The difference between normal, positive and negative skew is that normal curve is informed of a symmetric curve bell-shaped. The normal curve is well designed having the pick at the center and the curve ‘tails’ approaching the x-axis, but they never touch the axis. The normal curve is commonly applied for statistical inference (Australian Bureau of Statistics. 2013). These statistical inferences are commonly found in Bio-statics while positively skewed distribution is said to be a distribution that heaps up at the lower end and trails towards the upper end. The end of the distribution is on the positive scale. The mean of the distribution is greater than the median, and in the same distribution, the average is higher than the mode. Positive skew commonly occurs while the results are positive. For example, many children who were vaccinated against measles have shown a positive response. Negative distribution is different in that the distribution tracks towards the lower end. In this distribution, the tail of the distribution is on the positive scale. For example, when children are vaccinated against measles some of them will show negative results.

Reference:

Australian Bureau of Statistics. (2013). Statistical language: Measures of central tendency. Retrieved from *http://www.abs.gov.au/websitedbs/a3121120.nsf/home/statistical+language+-+measures+of+central+tendency*

McGraw Hill Education. (2016). Chapter 2: Describing data: Frequency distributions and graphic presentation. Retrieved from *http://highered.mcgraw-hill.com/sites/dl/free/0070880441/40846/Chapter2.pdf*

Stattrek. (2016). What is normal distribution? Accessed from *http://stattrek.com/probability-distributions/normal.aspx*

DQ 3

· Discussion

· Identify Ho and H1 in a scientific journal article.

· Explain significance and p-value in an article.

### Module Overview

In this module, we shift gears from descriptive statistics to inferential statistics. Inferential statistics are used to determine the probability that a conclusion based on analysis of data from a sample is true (Norman & Streiner, 2008). As statisticians, we keep in mind that when gathering data on a sample of people there is a possibility for random error. In other words, measurements drawn at random from a population of individuals of interest will differ by some amount as a result of random processes.

We start by formulating a null hypothesis. A null hypothesis is an assumption that there is no significant difference between a sample mean and a population mean. We then formulate an alternate hypothesis that is mutually exclusive.

The primary goal of a statistical test is to determine whether an observed data set is sufficiently different from what we would expect under the null hypothesis that we should reject the null hypothesis.

Statistical inferences bases on hypothesis tasting to draw conclusion about a particular population using a sample population. Tasting of the hypothesis enhance the strength of the evidences inferred from the sample population in relation to the entire population (Cook *et al.,* 2004). Accepting or rejecting a hypothesis will depend on the statistical *p-values* obtained. The investigator formulates a null (Ho) and alternative hypothesis (H1). This are concise truth statements about the existing relationships between the predictors and the outcomes of the population.

In the study where the development of the Major Depression was compared in the different life stages in children with comparison to the environment predisposition of the victims was analyzed. The null hypothesis (Ho) was that there is no putative relationship amongst the environmental stressors in the early life ages on the causative of Major Depression (MD) in the adult life of the victims. This meant that the occurrence of MD in the patient’s life in the adult age did not correlate with the predisposition of the victim to stressful life and psychopathological strain in the young age. The alternative hypothesis (H1), therefore was that psychopathological torture and stress predisposing of children correlate with the occurrence of the MD.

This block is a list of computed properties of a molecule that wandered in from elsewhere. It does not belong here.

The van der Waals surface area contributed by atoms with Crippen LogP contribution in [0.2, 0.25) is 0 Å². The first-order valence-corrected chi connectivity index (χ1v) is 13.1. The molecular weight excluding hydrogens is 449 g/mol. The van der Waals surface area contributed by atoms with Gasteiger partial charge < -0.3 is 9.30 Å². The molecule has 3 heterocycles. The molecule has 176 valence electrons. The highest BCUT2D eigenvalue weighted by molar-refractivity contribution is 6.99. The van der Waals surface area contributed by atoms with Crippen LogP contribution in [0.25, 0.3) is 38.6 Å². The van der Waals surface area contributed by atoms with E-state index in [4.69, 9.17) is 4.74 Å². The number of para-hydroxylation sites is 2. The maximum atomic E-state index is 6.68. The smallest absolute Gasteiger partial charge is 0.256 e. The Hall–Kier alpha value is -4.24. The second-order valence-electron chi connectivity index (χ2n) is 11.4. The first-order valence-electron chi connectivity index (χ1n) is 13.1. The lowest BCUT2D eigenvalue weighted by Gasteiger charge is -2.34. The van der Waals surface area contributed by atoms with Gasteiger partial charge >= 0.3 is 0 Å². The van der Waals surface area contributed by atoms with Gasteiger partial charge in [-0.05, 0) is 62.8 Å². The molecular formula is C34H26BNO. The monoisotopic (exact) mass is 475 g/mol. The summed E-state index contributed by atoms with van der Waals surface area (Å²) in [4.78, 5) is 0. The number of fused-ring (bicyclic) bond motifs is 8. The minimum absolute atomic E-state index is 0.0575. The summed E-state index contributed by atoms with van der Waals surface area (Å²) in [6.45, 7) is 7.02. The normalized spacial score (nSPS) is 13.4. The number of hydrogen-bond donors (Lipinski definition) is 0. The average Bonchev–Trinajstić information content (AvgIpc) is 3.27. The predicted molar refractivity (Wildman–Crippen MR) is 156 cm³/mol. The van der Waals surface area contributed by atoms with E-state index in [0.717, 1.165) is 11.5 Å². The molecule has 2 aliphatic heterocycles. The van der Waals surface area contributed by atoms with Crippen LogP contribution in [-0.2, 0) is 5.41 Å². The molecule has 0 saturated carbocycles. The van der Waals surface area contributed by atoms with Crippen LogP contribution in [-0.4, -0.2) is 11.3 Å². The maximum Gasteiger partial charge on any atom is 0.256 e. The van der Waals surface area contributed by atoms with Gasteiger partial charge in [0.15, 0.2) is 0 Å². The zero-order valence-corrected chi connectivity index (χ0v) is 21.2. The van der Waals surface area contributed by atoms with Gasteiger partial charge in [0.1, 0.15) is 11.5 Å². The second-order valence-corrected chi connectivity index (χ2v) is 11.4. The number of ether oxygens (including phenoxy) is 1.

To taste for the Ho, the data analyzed should prove the correlation between the stressor (Early Parent Loss (EPL) in this case and the occurrence of the psychiatric disorders like MD, schizophrenia (SCZ) and Bipolar Depression (BPD) (Agid *et al.,* 1999). This means that the differences between the occurrences of the psychiatric disorders in children that were not predisposed to stressors and those predisposed to EPL and parental separation should be statistically significant with a *p-value* lower than 0.05 or 0.01 in two-tailed or one-tailed t-tastes. When the calculated a *p-value *is lower than the statistical a *p-value,* the Ho is rejected and the H1 is accepted with a conclusion that there is a statistical difference between the occurrence of the psychiatric illness in children predisposed to EPL and parental separation than in health children that are not exposed to such stressors (Statistics Learning Centre, 2011).

The p-value, is used in medical research to determine whether the test of the hypothesis on the sample population was statistically significant or it was non-significant. Statistical significance does means that there is truth about the H1 (Johnson, 2008). This means that the differences in the population means ad the sample means is not by chance but by factors interplay. The *P-value* is expressed as “*P* =0.05” or “*P* = 0.01”, implying two-tailed and one-tailed testes. In this study, the *p-value*, *P* = 0.001, OR=3.8, inferred that EPL during childhood significantly amplified the chances of a person developing MD in the adulthood. In the parental separation, *P*=0.008, implying that parental separation at 9 years strikingly increased the chances of developing MD.

The high rate in EPL significantly increased schizophrenia patients (OR = 3.8, *P* = 0.01) before age 9 years (OR = 4.3, *P* = 0.01). In the control studies, individuals that experienced EPL stress reported lower income, divorced frequently, were lonely, smoked, and were physical ill (*P* = 0.03–0.001). In this instance, the *p-value* inferred that the occurrences of lower income, divorced frequently, were lonely, smoked, and were physical illness in adults that suffered EPL in their childhood was not by chance by a fact of predisposing on the environmental stressors (Cook *et al..,* 2004).

References:

Agid, O. B. J. M. B. H. T. M. U. B., Shapira, B., Zislin, J., Ritsner, M., Hanin, B., Murad, H., … & Lerer, B. (1999). Environment and vulnerability to major psychiatric illness: a case control study of early parental loss in major depression, bipolar disorder and schizophrenia. *Molecular psychiatry*, *4*(2), 163.

Cook, A., Netuveli, G., & Sheikh, A. (2004). Chapter 4: Statistical inference. In Basic skills in statistics: A guide for healthcare professionals (pp. 40-52). London, GBR: Class Publishing. eISBN: 9781859591291.

Johnson, L. (2008). Principles of hypothesis testing for public health. National Center for Complementary and Alternative Medicine. Retrieved from *https://ippcr.nihtraining.com/handouts/2011/Hypothesis_2011.pdf*

Statistics Learning Centre. (2011, December 5). Hypothesis tests, p-value – Statistics help

. Retrieved from *http://www.youtube.com/watch?v=0zZYBALbZgg*